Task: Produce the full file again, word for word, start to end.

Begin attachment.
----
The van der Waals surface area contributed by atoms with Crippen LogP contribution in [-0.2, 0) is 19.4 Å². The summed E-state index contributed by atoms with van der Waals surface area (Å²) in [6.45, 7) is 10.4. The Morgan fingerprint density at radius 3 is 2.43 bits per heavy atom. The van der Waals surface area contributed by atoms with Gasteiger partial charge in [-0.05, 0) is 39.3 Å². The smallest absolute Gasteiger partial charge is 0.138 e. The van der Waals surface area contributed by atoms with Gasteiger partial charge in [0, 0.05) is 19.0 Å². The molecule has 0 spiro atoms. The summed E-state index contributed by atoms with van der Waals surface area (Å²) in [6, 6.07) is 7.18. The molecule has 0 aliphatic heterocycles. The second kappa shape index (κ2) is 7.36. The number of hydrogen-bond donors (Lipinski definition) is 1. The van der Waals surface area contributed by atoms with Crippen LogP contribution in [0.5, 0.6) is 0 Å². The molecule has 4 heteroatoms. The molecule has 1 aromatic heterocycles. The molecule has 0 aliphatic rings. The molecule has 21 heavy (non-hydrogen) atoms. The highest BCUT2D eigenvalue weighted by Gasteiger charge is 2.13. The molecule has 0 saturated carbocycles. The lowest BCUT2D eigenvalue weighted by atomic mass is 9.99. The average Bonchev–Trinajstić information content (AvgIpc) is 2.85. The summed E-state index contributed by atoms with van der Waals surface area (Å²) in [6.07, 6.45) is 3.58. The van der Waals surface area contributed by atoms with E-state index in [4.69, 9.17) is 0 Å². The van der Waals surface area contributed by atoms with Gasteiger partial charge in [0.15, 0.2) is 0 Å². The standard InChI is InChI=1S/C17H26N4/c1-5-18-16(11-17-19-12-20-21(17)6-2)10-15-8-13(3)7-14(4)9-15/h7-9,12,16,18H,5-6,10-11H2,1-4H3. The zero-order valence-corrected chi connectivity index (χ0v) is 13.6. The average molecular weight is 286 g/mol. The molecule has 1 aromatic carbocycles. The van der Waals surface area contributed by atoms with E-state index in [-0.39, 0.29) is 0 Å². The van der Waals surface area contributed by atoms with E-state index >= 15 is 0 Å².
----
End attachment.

The van der Waals surface area contributed by atoms with Crippen LogP contribution in [-0.2, 0) is 19.4 Å². The summed E-state index contributed by atoms with van der Waals surface area (Å²) in [6.45, 7) is 10.4. The Morgan fingerprint density at radius 3 is 2.43 bits per heavy atom. The van der Waals surface area contributed by atoms with Gasteiger partial charge in [-0.05, 0) is 39.3 Å². The smallest absolute Gasteiger partial charge is 0.138 e. The van der Waals surface area contributed by atoms with Gasteiger partial charge in [0, 0.05) is 19.0 Å². The molecule has 0 spiro atoms. The summed E-state index contributed by atoms with van der Waals surface area (Å²) in [6, 6.07) is 7.18. The molecule has 0 aliphatic heterocycles. The second kappa shape index (κ2) is 7.36. The number of hydrogen-bond donors (Lipinski definition) is 1. The van der Waals surface area contributed by atoms with Crippen LogP contribution in [0.5, 0.6) is 0 Å². The molecule has 4 heteroatoms. The molecule has 1 aromatic heterocycles. The molecule has 0 aliphatic rings. The molecule has 21 heavy (non-hydrogen) atoms. The highest BCUT2D eigenvalue weighted by Gasteiger charge is 2.13. The molecule has 0 saturated carbocycles. The lowest BCUT2D eigenvalue weighted by atomic mass is 9.99. The average Bonchev–Trinajstić information content (AvgIpc) is 2.85. The summed E-state index contributed by atoms with van der Waals surface area (Å²) in [6.07, 6.45) is 3.58. The van der Waals surface area contributed by atoms with E-state index in [4.69, 9.17) is 0 Å². The van der Waals surface area contributed by atoms with Gasteiger partial charge in [0.15, 0.2) is 0 Å². The standard InChI is InChI=1S/C17H26N4/c1-5-18-16(11-17-19-12-20-21(17)6-2)10-15-8-13(3)7-14(4)9-15/h7-9,12,16,18H,5-6,10-11H2,1-4H3. The zero-order valence-corrected chi connectivity index (χ0v) is 13.6. The average molecular weight is 286 g/mol. The molecule has 1 aromatic carbocycles. The van der Waals surface area contributed by atoms with E-state index in [-0.39, 0.29) is 0 Å². The van der Waals surface area contributed by atoms with E-state index >= 15 is 0 Å².